Two papers received coveted awards from the American Society of Civil Engineers (ASCE): “Soil Modulus for Laterally Loaded Piles,” coauthored with Focht, received the James Laurie Prize; and “Problems in Design and Installation of Offshore Piles,” coauthored with Focht and Emrich, received the ASCE State of the Art of Civil Engineering Award. In addition to these awards, he was the Ninth Terzaghi Lecturer in 1972, giving a paper and lecture titled “Design of Deep Penetration Piles for Ocean Structures.”
For his outstanding technical accomplishments, Bram was elected to the National Academy of Engineering in 1979 and became a Distinguished Member of ASCE in 1986. He was designated a Distinguished Engineering Alumnus by Purdue University in 1965, elected to the Engineering Hall of Fame at the University of Arkansas in 1972, and received an honorary doctor of engineering degree from Purdue University in 1984. He received the prestigious Distinguished Achievement Award from the Offshore Technology Conference in both 1986 and 1994.
He was a founding board member of the Association of Soil and Foundation Engineers (ASFE) and a founder and chair of the board of Terra Insurance Company. These two entities helped educate practicing engineers on loss prevention to limit their professional liability exposure and provided liability insurance required to practice engineering in our litigious world. He also served on the Marine Board of the National Research Council, including a term as chair in 1985–1986.
He is credited with bringing the concept of “organizational peer review” to the design profession via ASFE. On October 11, 2005, ASCE recognized Bram and ASFE for their visionary leadership in developing the peer review program, which was celebrating its 25th anniversary. ASCE endorsed Engineering News Record’s recognition of this program as one of the 125 most significant construction industry innovations of the prior 125 years. Bram was humbled by the recognition and said, “Of
all the contributions I’ve tried to make to my profession, peer review has been my proudest accomplishment.”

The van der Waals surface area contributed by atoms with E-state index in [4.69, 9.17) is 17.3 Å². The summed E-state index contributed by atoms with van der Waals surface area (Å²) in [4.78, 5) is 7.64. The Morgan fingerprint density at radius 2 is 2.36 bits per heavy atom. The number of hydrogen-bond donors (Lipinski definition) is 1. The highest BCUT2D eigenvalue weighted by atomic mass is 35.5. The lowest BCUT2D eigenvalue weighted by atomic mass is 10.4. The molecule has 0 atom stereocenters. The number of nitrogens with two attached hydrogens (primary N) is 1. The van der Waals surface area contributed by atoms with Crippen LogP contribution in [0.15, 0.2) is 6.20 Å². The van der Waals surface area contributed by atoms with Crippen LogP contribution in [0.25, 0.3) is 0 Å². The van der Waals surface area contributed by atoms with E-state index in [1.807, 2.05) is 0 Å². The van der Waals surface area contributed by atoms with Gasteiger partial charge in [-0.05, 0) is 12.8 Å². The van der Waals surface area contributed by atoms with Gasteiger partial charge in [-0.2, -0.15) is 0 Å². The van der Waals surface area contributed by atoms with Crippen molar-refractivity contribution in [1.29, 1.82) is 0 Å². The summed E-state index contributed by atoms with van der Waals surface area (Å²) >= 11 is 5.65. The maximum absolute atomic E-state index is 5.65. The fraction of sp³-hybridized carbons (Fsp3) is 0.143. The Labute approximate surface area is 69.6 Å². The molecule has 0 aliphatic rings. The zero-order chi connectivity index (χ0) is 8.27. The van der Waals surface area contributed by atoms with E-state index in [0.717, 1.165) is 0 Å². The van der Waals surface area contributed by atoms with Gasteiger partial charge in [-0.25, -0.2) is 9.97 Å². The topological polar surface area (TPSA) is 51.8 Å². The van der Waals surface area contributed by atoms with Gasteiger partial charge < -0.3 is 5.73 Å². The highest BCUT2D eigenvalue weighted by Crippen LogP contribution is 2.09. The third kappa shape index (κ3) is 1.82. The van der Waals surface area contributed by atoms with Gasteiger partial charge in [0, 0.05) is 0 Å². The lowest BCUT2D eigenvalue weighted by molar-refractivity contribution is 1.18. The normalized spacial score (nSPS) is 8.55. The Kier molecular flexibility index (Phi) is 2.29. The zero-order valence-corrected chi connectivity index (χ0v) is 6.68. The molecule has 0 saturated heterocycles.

Bram’s strong character, ground-breaking efforts, and numerous professional contributions explain why the International Society of Soil Mechanics and Geotechnical Engineering (ISSMGE) decided to honor him by establishing the Bramlette McClelland Lecture. His commitment to our profession and example of high standards throughout his career were an inspiration to his peers and young engineers who knew him. His pioneering contributions will be honored in the future through the selection of other experts in geotechnical engineering to present the Bramlette McClelland Lecture.
Bram’s lack of pretension, devotion to his fellow man, and dedication to our profession were his guideposts and a source of inspiration to all. He was an excellent speaker, writer, educator, artist, visionary, researcher, and, of course, engineer who motivated hundreds of geotechnical engineers to pursue excellence while applying sound, practical approaches to our engineering practice. He possessed an uncanny skill for listening attentively to all people, while motivating them to develop their own solutions to problems that often seemed overwhelming to them.
Bram was a remarkable person with a broad range of interests and hobbies, and he was totally devoted to his family, church, community, and profession. A founding member of Emerson Unitarian Church in Houston, he was president of the board of trustees for several years, and was also active as a leader in the Boy Scouts and other civic and community activities.
Bram is survived by his beloved wife of 60 years, Virginia; their five children—Darcy, Tom, Terry, Jeff, and Martha; and seven grandchildren.